Phase two lasts until you start to near your goal weight. Most people will be within ten pounds of their goal weight before they move on to Phase three.

 

Phase Three: Pre-Maintenance

With just ten pounds to go, weight loss is once again deliberately slowed down. The idea is that during this phase you should begin once more to increase your daily carb intake, (by 10g of net carbs each week or so), until you find your carbohydrate threshold or “Carbohydrate Level for Losing” (CLL). Once you have your CLL you stay on it until you’ve lost all your excess weight.

Then, before moving to Phase four, you need to maintain your weight for one month. This is done by adding even more carbs, this time in the form of whole foods – which have not been allowed until now.

Whole foods includes fruit, starchy vegetables and whole grains. By re-introducing these in tiny portions you will learn how much you can tolerate before you start to gain weight. You’ve now discovered your ACE – your Atkins Carbohydrate Equilibrium.

Your ACE = the amount of grams of net carbs you can eat daily without gaining or losing weight.

 

Phase Four: Lifetime Maintenance

Here you put all your knowledge of the Atkins diet plan into effect. You follow the eating plan using the food list, and you maintain your goal weight. For life!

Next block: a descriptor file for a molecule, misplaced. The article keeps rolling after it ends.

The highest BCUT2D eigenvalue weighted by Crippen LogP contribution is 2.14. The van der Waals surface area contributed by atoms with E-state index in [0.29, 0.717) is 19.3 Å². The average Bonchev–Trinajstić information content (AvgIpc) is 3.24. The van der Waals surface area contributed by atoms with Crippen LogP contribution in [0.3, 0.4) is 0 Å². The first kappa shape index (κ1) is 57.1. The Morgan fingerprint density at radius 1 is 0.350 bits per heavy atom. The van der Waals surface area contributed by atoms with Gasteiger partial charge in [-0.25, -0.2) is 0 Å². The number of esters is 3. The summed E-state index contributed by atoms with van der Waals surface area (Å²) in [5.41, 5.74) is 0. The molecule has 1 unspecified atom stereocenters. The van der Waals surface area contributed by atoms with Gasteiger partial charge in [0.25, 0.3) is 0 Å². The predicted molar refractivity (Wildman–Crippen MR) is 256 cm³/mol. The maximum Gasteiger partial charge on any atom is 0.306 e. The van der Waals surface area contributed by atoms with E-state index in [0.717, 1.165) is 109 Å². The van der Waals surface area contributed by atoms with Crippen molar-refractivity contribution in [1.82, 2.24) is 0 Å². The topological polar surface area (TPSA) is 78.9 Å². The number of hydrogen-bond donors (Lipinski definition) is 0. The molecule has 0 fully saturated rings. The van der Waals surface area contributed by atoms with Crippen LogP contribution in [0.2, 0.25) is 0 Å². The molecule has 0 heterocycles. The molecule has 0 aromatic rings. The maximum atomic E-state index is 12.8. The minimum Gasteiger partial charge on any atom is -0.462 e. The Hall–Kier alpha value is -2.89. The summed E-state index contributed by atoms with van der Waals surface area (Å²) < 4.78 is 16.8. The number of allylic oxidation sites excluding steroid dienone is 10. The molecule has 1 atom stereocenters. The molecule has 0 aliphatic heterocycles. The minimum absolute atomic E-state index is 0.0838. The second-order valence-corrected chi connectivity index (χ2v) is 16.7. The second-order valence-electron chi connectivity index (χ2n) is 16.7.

So now you have the answer to “What is the Atkins diet?”.

 

Why This Approach Is More Likely to Succeed than Other Diets

The Atkins diet plan is an approach to dieting that lends itself to success. With four easy to understand and follow phases, you are learning as you lose weight, and are discovering how to keep that weight off in the long term.

Because you gradually introduce more foods you are not denied in a way that more restrictive diets can make you feel. It makes the diet sustainable, and maintainable.

Understanding how to increase or decrease your net carbs throughout the rest of your life is like having a magic formula. If your lifestyle changes, for instance you become more, or less, active, you can adjust your diet to meet your new nutritional requirements. And still easily maintain your goal weight. It is a way of eating for life.